If an unmarried couple were to separate, there is no 50:50 starting point for the division of the couple’s assets. Indeed, there are no specific laws that deal with what a common-law wife is entitled to receive if the relationship breaks down. This means that various other, often complex, areas of law may be called upon, which haven’t been specifically designed for relationship-breakdown situations, yielding often unpredictable results.

Can a common-law wife claim the house?

When an unmarried couple resides in a house that is just in one party’s name, this can cause problems if the relationship were to break down. If the couple were married, there is a law that enables the wife to claim a share of the family home, despite the fact it is solely in the husband’s name. This law does not apply to a common-law wife. In this instance, whether the common-law wife was entitled to a share of the family home would be dealt with by other areas of law, not specifically designed for the break-up of a relationship.

If, for example, the common-law wife had contributed to the mortgage on the understanding that this would result in them obtaining a share of the house, they may be entitled to a sum of money when the house is sold.

Common-law wife with no Will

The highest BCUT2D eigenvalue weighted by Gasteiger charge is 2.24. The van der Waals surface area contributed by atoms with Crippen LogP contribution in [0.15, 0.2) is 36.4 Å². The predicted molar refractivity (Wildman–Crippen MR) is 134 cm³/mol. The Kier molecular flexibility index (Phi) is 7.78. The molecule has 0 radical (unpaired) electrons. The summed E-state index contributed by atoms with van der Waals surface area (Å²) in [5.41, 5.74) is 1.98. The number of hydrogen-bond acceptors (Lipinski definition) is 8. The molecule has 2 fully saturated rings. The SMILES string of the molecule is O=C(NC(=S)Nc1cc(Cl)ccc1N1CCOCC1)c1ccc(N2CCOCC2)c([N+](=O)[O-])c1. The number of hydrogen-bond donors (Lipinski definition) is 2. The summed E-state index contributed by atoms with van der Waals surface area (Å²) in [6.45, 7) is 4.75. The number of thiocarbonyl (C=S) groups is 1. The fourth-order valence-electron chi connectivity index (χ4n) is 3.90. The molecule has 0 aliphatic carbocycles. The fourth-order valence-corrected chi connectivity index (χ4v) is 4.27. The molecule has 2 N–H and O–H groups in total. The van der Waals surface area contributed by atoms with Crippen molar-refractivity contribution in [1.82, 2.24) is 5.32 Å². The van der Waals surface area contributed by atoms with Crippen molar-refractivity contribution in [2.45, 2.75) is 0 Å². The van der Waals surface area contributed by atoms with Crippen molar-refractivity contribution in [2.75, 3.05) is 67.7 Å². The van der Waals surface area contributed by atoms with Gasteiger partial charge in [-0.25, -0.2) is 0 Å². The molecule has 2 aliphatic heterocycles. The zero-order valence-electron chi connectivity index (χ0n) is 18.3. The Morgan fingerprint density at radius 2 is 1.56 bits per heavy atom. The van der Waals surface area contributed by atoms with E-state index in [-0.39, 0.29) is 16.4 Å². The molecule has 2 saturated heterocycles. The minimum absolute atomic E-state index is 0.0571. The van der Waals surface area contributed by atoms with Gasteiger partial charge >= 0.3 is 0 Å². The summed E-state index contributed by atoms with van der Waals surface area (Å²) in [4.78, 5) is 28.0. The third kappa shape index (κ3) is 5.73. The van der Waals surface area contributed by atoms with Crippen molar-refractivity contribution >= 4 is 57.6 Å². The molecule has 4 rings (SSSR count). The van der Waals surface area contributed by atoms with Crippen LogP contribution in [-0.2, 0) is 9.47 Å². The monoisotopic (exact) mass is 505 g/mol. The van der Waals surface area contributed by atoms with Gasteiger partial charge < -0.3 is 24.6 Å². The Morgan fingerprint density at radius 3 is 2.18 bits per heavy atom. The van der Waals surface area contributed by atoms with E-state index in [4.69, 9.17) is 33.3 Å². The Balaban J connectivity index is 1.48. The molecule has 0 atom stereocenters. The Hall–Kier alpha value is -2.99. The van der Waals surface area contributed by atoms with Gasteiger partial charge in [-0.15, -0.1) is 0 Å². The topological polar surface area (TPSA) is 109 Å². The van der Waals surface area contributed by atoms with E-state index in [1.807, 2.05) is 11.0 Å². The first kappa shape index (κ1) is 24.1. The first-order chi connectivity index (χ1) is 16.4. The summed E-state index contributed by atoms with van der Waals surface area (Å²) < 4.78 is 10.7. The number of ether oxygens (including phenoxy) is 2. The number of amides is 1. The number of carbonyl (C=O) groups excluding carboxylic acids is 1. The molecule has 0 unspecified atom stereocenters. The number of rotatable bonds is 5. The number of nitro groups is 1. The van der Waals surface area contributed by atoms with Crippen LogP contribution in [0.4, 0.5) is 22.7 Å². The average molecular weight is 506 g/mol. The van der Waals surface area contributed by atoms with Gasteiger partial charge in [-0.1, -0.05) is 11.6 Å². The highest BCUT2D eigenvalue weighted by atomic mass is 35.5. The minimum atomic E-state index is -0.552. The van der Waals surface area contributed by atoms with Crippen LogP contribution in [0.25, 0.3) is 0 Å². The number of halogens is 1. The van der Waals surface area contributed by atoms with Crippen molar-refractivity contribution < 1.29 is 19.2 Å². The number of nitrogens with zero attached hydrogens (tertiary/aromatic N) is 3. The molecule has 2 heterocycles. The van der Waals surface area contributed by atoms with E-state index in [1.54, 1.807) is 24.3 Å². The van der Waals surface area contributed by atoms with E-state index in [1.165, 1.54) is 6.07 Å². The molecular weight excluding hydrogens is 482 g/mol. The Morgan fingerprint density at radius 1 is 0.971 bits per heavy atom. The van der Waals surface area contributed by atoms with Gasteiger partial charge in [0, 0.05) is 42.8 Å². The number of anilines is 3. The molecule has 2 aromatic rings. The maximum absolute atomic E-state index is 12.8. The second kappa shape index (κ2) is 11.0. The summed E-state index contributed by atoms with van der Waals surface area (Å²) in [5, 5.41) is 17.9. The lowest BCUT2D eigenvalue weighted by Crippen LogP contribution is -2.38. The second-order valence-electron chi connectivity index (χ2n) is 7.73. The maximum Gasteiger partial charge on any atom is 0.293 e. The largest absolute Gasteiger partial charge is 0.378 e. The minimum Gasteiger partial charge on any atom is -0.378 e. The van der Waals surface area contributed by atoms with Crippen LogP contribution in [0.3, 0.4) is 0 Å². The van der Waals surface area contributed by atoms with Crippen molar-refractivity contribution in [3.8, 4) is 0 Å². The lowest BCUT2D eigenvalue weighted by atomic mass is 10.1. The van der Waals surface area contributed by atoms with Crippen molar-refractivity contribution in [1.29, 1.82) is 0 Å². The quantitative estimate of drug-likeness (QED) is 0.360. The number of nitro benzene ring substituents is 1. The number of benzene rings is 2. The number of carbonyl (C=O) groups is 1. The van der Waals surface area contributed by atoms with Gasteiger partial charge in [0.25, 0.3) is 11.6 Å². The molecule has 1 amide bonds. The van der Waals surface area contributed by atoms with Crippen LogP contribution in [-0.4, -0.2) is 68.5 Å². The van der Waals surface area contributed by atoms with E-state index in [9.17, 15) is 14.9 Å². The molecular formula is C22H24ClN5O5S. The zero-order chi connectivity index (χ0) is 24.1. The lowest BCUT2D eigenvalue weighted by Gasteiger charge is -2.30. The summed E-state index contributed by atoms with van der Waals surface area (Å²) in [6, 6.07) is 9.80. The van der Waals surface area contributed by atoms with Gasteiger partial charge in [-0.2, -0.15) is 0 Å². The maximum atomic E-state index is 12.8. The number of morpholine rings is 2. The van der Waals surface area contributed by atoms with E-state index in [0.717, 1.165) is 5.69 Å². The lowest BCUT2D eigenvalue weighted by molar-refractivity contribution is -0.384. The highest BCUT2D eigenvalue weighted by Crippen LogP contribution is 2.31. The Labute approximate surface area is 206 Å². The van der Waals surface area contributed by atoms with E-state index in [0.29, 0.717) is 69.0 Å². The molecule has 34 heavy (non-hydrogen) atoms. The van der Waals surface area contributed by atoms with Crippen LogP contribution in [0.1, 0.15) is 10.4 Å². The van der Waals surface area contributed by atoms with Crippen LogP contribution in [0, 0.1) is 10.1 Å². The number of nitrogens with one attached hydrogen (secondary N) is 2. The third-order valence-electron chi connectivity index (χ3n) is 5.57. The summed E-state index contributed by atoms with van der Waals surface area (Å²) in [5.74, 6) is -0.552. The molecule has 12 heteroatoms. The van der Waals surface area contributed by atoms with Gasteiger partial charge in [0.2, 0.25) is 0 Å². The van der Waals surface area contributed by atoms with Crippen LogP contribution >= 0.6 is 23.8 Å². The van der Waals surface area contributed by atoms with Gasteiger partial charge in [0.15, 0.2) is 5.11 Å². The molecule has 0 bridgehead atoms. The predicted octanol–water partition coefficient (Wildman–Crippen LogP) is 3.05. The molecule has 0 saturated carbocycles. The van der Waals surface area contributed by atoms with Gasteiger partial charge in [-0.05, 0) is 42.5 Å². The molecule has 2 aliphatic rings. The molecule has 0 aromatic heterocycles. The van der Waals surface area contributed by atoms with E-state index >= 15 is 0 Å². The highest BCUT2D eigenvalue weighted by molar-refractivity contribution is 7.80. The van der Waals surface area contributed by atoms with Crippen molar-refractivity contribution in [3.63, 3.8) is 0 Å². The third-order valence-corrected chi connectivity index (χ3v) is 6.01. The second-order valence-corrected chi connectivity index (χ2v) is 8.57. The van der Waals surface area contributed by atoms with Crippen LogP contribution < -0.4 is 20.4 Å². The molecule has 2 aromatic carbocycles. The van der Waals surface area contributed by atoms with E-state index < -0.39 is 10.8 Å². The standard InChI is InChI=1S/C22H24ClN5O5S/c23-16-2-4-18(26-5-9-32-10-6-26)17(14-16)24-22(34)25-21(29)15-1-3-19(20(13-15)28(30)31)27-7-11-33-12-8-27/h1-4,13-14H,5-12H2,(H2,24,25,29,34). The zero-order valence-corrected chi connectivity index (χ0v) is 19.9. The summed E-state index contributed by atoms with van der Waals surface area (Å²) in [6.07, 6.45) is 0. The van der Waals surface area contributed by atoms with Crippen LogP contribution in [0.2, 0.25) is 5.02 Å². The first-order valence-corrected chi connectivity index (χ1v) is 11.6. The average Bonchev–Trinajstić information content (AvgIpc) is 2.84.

If there is no Will stating that the estate should be left to an unmarried partner, the estate would not necessarily automatically pass to the unmarried partner, as would be the case for a married couple.

Many people come to us after the breakdown of a relationship or the death of a partner, assuming that they will have rights as a common-law wife. This is not the case.

How can our expert divorce solicitors help you with the rights of common-law partners?

Our expert family law solicitors can help you with a range of legal issues relating to common-law partners, including:

Contact our expert divorce solicitors for advice on the position with common-law partners

For more information call our divorce solicitors on 0845 862 5001 or email

Our expert family law solicitors offer a nationwide service. We have client meeting office facilities available, in order to have face-to-face client meetings/conferences as and when required in:

Leeds Office: St Andrew House, The Headrow, Leeds, LS1 5JW

Wakefield Office: Market Walk, Wakefield, WF1 1QR

Halifax Office: Old Lane, Halifax, HX3 5WP

Huddersfield Office: Northumberland Street Huddersfield, HD1 1RL

Coventry Office: Warwick Road, Coventry, CV1 2DY

Canary Wharf Office: 25 Canada Square, Canary Wharf, London, E14 5LB

Please contact us for more details.

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22nd March 2022